To reach Mont Blanc we needed to climb up to 1200 meters on long winding roads inclining up and through several long tunnels.
We aimed for Courmayeur on the Italian side of the mountain and on our way passed rugged snowy peaks, high altitude villages and a landscape that was in the full grip of autumn. Leaves were brightly coloured reds and orange amongst the banks of tall dark firs. It was bitterly cold.
The Italian toll road to Mont Blanc was well surfaced and the tunnels were in duplicate so that traffic flowed only one way. At 10am we saw barely any other vehicles and were certainly the only van on the route at that time.
The weather at Courmayeur was low freezing mist and the aire was empty. A ride on the chair lift up to the Italian summit of Monti Bianco cost €40 and neither of us could summon up enthusiasm for the likely chilly experience.
At noon there was nothing other to do than bid a fond farewell to Italy and pay the €58 to drive through the Mont Blanc tunnel. Unlike the Italian tunnels of earlier that morning it was single lane traffic and the passing freight on our left side caused an alarming sucking and propelling motion that meant Bertha fairly surged through the 11kms to arrive into France at the top of a steep, hairpin descent down the Route Blanche.
On the face of it, the fee to pass through the tunnel seemed costly in comparison with the 26kms of tunnelled road we had travelled along in Italy. We didn’t have time to give the matter too much thought as the steep and winding descent to Chamonix took all our attention and brake power.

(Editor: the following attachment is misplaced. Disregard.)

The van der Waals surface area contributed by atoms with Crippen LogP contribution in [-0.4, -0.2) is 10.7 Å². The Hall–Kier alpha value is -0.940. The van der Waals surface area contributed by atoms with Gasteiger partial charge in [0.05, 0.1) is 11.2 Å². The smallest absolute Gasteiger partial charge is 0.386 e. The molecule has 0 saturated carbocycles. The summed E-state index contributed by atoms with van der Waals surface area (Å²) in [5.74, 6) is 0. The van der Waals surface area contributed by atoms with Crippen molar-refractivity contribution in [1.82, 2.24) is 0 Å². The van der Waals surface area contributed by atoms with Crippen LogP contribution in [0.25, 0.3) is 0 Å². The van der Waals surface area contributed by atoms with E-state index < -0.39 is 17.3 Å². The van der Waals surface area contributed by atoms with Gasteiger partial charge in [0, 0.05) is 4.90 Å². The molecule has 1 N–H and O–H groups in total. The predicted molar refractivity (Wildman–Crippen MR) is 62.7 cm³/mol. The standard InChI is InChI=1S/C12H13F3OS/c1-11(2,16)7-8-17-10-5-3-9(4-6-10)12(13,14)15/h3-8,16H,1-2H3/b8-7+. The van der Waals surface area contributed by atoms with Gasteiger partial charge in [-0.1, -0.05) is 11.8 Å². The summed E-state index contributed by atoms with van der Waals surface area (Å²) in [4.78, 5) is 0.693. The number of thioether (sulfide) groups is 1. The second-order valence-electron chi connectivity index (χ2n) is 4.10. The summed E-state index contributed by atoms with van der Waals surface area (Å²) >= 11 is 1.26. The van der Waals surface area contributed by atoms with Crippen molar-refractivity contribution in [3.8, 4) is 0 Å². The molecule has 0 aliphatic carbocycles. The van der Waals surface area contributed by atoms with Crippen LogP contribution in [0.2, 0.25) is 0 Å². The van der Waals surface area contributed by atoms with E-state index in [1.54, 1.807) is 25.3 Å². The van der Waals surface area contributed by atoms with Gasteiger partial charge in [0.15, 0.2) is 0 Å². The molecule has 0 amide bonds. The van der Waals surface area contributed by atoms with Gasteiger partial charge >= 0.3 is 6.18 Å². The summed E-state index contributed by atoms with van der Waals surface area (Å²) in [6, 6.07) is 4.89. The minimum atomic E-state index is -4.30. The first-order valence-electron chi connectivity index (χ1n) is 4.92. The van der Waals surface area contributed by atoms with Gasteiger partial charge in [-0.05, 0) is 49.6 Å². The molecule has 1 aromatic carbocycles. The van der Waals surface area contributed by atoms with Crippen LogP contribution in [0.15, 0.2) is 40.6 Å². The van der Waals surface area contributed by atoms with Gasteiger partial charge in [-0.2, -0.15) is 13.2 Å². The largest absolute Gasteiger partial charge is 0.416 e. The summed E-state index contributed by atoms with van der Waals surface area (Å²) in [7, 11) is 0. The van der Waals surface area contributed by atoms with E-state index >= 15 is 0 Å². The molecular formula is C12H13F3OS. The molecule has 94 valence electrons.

As with Courmayeur, the ski-station aire was deserted and now seemingly barred to motorhomes with a new height barrier in place. Once again, there was no option other than push on and follow the road northwest and back upwards.
Up at 1500 meters we arrived in the swanky ski resort of Les Gets. The cold mountain air rang with alpine cows’ bells and the sound of labourers readying chalets, shops and bars for the new winter season.
A meander around the deserted centre proved a little surreal as signs of life were limited to the occasional carpenter or roofer, but the many shops and restaurants still advertised opening hours and daily offers. The electronic tills at a Carrefour mini market glowed neon green at the checkouts despite a hastily handwritten sign that informed the store was closed until the end of November.
A couple of young mums pushed babies and young children about in buggies; otherwise the only other life we found was in a locals bar full of elderly men drinking half pint glasses of pastis. We joined them for a couple of tiny glasses of house red and enquired about the village ski lifts which can be used to reach the peaks for autumn walks. They were however now all closed until the first snows.
On arriving back at Bertha we discovered a grazing herd of pretty cream cows had gathered at the foot of the ski run and without the prospect of any other company for the evening we pitched in for a chilly night.
After midnight their chiming bells stopped ringing and I assumed the cows had moved further away but a peek out of the curtains showed them to be collectively lying down and slumbering around us. It was a gentle company and we felt quite safe, if a little bemused by our setting.